New Jersey ALS Surveillance Project

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Project Background

What is ALS?

ALS or Amyotrophic Lateral Sclerosis is often referred to as Lou Gehrig’s disease, after the NY Yankees baseball player. ALS is a disease that affects nerve cells in the brain and spinal cord over time. Once these motor neurons die, the brain loses control of muscle movement. ALS is not curable.

Why Conduct ALS Surveillance?

Public health surveillance is needed to accurately determine the incidence and prevalence of ALS. In order to assess the burden of ALS, we need accurate estimates of the number of people affected by ALS. This information will allow the public health community to detect changes in disease prevalence, describe who develops the disease, investigate the health care needs of the population, and detect changes in health care practice.

Legislative Mandate

In 2008, Public Law No. 110-373 established a national registry for ALS. ATSDR, a federal public health agency of the U.S. Department of Health and Human Services, was given the responsibility to develop this registry.

How Did New Jersey Become Involved in This Effort?

To evaluate the completeness of the National Registry and to obtain reliable information on the incidence and prevalence of ALS in a defined geographic area, ATSDR awarded McKing Consulting Corporation (McKing) a contract to oversee the development and implementation of state-based and metropolitan-area ALS Surveillance Projects. McKing solicited proposals from nine states in November 2009. McKing selected Florida, New Jersey, and Texas based on their experience conducting similar projects, population demographics, and proposed costs for the project. Additionally, eight metropolitan area sites, Atlanta, Baltimore, Chicago, Detroit, Las Vegas, Los Angeles, Philadelphia and San Francisco, collected surveillance data in defined geographic areas.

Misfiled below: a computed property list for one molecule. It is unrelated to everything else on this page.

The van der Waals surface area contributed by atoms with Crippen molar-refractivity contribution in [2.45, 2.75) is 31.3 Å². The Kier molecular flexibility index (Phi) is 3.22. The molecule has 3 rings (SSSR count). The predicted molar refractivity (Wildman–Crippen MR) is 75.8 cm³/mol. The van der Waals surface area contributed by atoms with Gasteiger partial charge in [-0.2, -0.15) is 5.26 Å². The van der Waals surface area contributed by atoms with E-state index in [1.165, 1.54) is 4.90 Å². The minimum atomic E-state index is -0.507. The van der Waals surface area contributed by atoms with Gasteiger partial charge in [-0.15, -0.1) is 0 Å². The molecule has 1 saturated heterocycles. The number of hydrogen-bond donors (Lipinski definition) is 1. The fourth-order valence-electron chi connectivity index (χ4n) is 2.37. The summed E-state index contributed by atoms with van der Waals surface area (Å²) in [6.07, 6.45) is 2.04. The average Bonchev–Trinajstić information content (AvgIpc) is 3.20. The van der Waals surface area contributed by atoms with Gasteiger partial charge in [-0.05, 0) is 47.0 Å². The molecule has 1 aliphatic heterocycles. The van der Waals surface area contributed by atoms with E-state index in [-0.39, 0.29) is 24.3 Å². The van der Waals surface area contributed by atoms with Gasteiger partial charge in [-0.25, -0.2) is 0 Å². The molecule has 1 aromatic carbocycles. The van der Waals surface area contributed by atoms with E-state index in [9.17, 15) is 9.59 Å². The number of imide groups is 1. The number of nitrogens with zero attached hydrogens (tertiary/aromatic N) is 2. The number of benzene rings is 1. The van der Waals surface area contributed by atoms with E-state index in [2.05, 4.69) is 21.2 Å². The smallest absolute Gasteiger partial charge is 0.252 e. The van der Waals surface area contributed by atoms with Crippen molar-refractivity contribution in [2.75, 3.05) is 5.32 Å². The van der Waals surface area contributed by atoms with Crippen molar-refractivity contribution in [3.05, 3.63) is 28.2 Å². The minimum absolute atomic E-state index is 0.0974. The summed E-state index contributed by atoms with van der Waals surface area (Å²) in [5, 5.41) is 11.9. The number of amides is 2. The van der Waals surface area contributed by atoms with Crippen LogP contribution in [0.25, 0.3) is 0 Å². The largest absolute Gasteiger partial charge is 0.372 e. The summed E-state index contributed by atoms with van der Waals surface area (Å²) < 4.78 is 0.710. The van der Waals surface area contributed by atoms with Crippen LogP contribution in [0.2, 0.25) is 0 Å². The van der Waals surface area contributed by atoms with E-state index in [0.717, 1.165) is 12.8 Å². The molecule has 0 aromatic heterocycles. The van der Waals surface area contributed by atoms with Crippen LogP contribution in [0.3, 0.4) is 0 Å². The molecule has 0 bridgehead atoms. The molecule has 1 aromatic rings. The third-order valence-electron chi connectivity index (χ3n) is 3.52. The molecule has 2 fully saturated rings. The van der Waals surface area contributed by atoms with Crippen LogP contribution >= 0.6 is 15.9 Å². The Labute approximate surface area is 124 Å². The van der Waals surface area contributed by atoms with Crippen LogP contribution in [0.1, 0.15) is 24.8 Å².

Data Security

The New Jersey Department of Health (NJDOH) collects information on a variety of health conditions, including deaths, births, injuries, illnesses, impairments, hazardous exposures, and utilization of health care services and facilities. NJDOH is responsible for establishing and maintaining appropriate mechanisms to acquire, produce, and safeguard the confidentiality of the data.

Please visit the ATSDR National Amyotrophic Lateral Sclerosis (ALS) Registry website for additional information about the overall state-based project’s background, methodology, preliminary findings and recommendations.